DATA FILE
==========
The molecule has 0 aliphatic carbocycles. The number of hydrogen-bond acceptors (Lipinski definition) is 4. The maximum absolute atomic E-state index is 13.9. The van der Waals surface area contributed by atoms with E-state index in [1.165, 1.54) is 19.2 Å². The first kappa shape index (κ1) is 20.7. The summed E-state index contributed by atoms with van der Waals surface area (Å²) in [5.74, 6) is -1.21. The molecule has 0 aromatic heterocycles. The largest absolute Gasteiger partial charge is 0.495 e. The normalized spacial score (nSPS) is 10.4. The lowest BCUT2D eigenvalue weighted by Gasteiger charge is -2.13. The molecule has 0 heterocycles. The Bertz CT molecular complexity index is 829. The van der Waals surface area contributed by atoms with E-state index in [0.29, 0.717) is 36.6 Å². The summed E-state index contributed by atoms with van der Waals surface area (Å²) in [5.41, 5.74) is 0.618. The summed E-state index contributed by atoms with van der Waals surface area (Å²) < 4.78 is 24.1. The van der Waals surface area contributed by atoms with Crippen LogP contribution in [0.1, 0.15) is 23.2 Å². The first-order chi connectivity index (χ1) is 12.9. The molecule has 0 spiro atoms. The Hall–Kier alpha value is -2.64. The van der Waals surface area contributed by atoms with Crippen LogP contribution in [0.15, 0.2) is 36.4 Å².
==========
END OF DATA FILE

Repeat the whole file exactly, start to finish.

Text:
The molecule has 0 aliphatic carbocycles. The number of hydrogen-bond acceptors (Lipinski definition) is 4. The maximum absolute atomic E-state index is 13.9. The van der Waals surface area contributed by atoms with E-state index in [1.165, 1.54) is 19.2 Å². The first kappa shape index (κ1) is 20.7. The summed E-state index contributed by atoms with van der Waals surface area (Å²) in [5.74, 6) is -1.21. The molecule has 0 aromatic heterocycles. The largest absolute Gasteiger partial charge is 0.495 e. The normalized spacial score (nSPS) is 10.4. The lowest BCUT2D eigenvalue weighted by Gasteiger charge is -2.13. The molecule has 0 heterocycles. The Bertz CT molecular complexity index is 829. The van der Waals surface area contributed by atoms with E-state index in [0.29, 0.717) is 36.6 Å². The summed E-state index contributed by atoms with van der Waals surface area (Å²) in [5.41, 5.74) is 0.618. The summed E-state index contributed by atoms with van der Waals surface area (Å²) < 4.78 is 24.1. The van der Waals surface area contributed by atoms with Crippen LogP contribution in [0.1, 0.15) is 23.2 Å². The first-order chi connectivity index (χ1) is 12.9. The molecule has 0 spiro atoms. The Hall–Kier alpha value is -2.64. The van der Waals surface area contributed by atoms with Crippen LogP contribution in [0.15, 0.2) is 36.4 Å².